Much like the rest of the world, landfill companies have been feeling the economy's pinch. Nix was there to help.
Urged on by an army of lobbyists, the west Georgia Republican wanted to repeal a 1996 ban to allow landfills to accept yard waste – basically, the leaves and grass clippings you bag up and leave on the curb. Supporters tried to pass off the measure as a way to generate more clean bioenergy – by collecting methane from decomposing organic material – but it was basically a legislative greenwash. Put simply: The more stuff people dump in a landfill, the more cash the landfill makes in dumping fees.
In addition to recycling buffs and environmentalists, Nix's bill enraged businesses that had created a thriving market using the discarded the yard clippings to make mulch, compost and erosion-control products. Even the U.S. Environmental Protection Agency expressed concerns, saying the bill would undo years of recycling gains, send more than a million tons of reusable yard waste to be buried, and slide-tackle a growing green industry. And the estimated benefit for the landfills? Based on recent tipping fees, they'd earn approximately $30 million a year.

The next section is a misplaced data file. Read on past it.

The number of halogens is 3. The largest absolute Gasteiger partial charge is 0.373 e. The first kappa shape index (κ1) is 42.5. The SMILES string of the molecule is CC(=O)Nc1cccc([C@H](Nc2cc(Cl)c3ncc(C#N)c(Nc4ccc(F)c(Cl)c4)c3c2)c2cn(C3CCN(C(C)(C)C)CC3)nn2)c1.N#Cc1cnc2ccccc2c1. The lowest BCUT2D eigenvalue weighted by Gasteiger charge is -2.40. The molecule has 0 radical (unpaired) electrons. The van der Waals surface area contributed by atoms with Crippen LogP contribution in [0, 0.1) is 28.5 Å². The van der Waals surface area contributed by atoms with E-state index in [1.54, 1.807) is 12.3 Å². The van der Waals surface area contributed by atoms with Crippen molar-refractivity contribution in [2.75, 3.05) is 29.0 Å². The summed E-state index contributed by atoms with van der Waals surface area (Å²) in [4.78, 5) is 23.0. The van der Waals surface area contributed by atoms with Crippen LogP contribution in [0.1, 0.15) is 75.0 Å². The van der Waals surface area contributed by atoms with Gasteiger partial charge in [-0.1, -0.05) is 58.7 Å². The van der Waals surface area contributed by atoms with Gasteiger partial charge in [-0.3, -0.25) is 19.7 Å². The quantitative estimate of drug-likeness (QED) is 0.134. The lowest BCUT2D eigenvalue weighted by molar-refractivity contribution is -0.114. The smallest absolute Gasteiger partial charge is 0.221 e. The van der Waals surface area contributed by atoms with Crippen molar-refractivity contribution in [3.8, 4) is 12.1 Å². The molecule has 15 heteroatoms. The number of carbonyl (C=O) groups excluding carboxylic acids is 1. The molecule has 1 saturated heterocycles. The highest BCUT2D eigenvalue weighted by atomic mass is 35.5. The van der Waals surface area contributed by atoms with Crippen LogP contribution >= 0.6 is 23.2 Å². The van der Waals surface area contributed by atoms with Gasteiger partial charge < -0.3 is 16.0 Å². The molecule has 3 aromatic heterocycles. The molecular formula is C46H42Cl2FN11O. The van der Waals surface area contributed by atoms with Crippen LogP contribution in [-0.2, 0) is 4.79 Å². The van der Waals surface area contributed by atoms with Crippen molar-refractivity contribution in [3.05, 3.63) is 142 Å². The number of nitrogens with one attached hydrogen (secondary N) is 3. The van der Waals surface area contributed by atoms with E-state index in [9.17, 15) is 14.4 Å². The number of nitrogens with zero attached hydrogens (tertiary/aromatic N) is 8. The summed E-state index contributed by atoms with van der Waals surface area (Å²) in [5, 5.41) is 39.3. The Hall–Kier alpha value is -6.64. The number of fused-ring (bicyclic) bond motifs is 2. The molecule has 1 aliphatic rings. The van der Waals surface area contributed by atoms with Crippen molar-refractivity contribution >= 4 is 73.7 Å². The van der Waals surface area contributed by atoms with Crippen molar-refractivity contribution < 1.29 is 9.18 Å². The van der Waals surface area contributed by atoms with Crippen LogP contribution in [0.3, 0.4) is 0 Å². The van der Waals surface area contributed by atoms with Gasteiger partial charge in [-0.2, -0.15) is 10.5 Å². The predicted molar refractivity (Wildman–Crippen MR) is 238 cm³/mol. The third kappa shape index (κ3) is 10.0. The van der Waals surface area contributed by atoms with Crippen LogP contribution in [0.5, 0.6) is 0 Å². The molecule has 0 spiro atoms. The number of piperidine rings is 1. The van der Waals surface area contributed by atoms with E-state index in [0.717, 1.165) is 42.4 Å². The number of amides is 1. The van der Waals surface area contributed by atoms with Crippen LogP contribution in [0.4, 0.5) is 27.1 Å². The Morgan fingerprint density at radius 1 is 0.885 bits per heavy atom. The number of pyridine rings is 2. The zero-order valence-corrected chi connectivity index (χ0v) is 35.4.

Nix's bill passed on the final night of the legislative session. But breathe easy – by that point, it was neutered and stripped almost beyond recognition.